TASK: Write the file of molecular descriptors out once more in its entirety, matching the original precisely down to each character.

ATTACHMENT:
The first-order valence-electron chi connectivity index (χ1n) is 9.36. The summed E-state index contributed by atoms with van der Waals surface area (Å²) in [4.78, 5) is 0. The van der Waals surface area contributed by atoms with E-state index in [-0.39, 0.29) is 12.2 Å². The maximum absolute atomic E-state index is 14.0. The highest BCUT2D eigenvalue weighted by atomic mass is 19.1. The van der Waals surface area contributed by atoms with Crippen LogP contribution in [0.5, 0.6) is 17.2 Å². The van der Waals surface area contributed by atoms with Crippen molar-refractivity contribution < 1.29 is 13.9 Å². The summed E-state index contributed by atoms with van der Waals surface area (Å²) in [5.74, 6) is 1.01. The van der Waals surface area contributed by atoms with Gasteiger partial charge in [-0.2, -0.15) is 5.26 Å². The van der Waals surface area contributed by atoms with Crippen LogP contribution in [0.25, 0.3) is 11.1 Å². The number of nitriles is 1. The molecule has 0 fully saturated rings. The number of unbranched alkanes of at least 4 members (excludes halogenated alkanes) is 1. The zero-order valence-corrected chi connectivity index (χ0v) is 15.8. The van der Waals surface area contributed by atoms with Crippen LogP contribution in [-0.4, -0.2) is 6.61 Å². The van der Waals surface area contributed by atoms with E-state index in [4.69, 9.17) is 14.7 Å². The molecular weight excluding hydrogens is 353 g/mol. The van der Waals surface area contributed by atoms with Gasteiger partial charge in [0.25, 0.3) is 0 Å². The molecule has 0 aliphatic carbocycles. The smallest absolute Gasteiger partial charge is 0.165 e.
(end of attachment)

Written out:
The first-order valence-electron chi connectivity index (χ1n) is 9.36. The summed E-state index contributed by atoms with van der Waals surface area (Å²) in [4.78, 5) is 0. The van der Waals surface area contributed by atoms with E-state index in [-0.39, 0.29) is 12.2 Å². The maximum absolute atomic E-state index is 14.0. The highest BCUT2D eigenvalue weighted by atomic mass is 19.1. The van der Waals surface area contributed by atoms with Crippen LogP contribution in [0.5, 0.6) is 17.2 Å². The van der Waals surface area contributed by atoms with Crippen molar-refractivity contribution < 1.29 is 13.9 Å². The summed E-state index contributed by atoms with van der Waals surface area (Å²) in [5.74, 6) is 1.01. The van der Waals surface area contributed by atoms with Gasteiger partial charge in [-0.2, -0.15) is 5.26 Å². The van der Waals surface area contributed by atoms with Crippen LogP contribution in [0.25, 0.3) is 11.1 Å². The number of nitriles is 1. The molecule has 0 fully saturated rings. The number of unbranched alkanes of at least 4 members (excludes halogenated alkanes) is 1. The zero-order valence-corrected chi connectivity index (χ0v) is 15.8. The van der Waals surface area contributed by atoms with Crippen LogP contribution in [-0.4, -0.2) is 6.61 Å². The van der Waals surface area contributed by atoms with E-state index in [4.69, 9.17) is 14.7 Å². The molecular weight excluding hydrogens is 353 g/mol. The van der Waals surface area contributed by atoms with Gasteiger partial charge in [0.25, 0.3) is 0 Å². The molecule has 0 aliphatic carbocycles. The smallest absolute Gasteiger partial charge is 0.165 e.